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Calgary Writer Amy Lin Deconstructs Grief in a New Memoir

In a Q&A about 'Here After,' a very young widow talks about the shock of losing her husband at 31, how she coped and the science of grief / BY Rosemary Counter / February 29th, 2024


On Aug. 15, 2020, Amy Lin’s life changed in an instant: Her new 32-year-old husband, Kurtis, collapsed mid-marathon and died instantly of (still unexplained) heart failure. At 31, Lin was left to make sense of what had happened and what was next. She turned to writing, chronicling his death, her grief, their love story and her future in Here After: A Memoir.  

Prepare yourself for a gut-punch of a read. Mostly memoir but part poetry, Here After darts from the pragmatics of hospitals and wills to the philosophy of death and back again. “When the doctor joins us, I am struck by the blue of her surgical mask, which matches her eyes perfectly,” Lin writes. “She tells my father and me everything that has been done: CPR, defibrillation, other actions I lose because the words are rising in my throat, coming out of my mouth, interrupting her. My husband is dead, I say. She nods.” 

As if this wasn’t enough, 10 days later, Lin was diagnosed with a life-threatening blood clot. In short chapters, Here After captures her oscillating emotions in all directions: She’s despondent, defiant, numb, angry, sarcastic, nostalgic, resentful, grateful. But most importantly, she’s honest, simultaneously documenting meeting and marrying Kurtis alongside her new life as a young widow in a world ill-equipped to deal with her situation. 

 

Amy Lin

 

“I find the more I learn of the commonly held beliefs about grief, the more I cannot understand how such grossly reductive and inaccurate ideas about bereavement can exist,” she writes. “How can grief be so universal and yet still so widely misunderstood?”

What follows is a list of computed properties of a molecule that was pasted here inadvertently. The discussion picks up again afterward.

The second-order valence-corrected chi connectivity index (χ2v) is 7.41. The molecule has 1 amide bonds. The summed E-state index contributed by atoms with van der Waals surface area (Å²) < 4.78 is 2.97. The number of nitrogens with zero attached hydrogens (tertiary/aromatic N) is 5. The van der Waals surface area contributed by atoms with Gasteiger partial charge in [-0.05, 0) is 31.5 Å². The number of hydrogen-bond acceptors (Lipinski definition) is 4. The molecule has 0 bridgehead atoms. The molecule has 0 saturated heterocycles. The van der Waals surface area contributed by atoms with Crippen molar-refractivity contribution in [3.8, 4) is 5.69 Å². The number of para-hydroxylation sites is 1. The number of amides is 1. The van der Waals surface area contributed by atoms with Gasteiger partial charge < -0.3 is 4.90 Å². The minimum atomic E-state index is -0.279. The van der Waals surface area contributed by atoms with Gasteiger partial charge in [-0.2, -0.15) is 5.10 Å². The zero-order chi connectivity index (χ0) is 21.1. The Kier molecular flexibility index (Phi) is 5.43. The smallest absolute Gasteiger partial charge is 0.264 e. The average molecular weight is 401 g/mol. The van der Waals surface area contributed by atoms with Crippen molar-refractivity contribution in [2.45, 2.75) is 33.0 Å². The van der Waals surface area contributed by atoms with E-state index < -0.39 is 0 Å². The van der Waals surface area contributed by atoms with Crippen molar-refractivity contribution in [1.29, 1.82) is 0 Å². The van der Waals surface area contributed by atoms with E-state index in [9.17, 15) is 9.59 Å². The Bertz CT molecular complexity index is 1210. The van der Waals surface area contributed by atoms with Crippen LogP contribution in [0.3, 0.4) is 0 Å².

If you’ve lost someone and feel nobody understands, or if you’re struggling with what to say to someone who’s grieving, Here After is for you. Lin tackles these tough topics in a Zoom call from her home in Calgary.

Rosemary Counter: I’m sorry in advance for saying or asking the wrong things. There’s a lot of that in your book, like when someone comments on your Facebook photo, “Great to see you’re happy again!” 

Amy Lin: People mean well, I know that. There’s a universal impulse to not want to cause more pain, and to help or “fix” the grief. But there isn’t a way to make someone feel better about the fact that their husband is dead, so the most human thing you can do is just validate their grief and hear their experience. People often ask me what is the “right” thing to say, because they don’t know what to say. I usually suggest just stating things that are true. “I can see you’re in a lot of pain” is a fact. 

RC: With that in mind, would you tell me what happened and how it became this book?

AL: Here After is the memoir I wrote in the years following my husband’s sudden death in 2020. He was running a half-marathon when his heart stopped very suddenly. Like most “out of time” deaths – that’s the phrase they use – it remains unexplained. There’s just no reason; it just is. I was plunged into acute grief. I stopped eating and sleeping. I’d fallen off a scooter two weeks before he died and injured my knee. Now the doctors think I had a trauma-induced blood clot, a super-clot episode compounded by an underlying clotting condition that I didn’t know I had. And all of this is happening during the pandemic. So all of a sudden, I was immersed in mortality – societally, personally, medically. My only option was therapy and writing, which is where the book came from.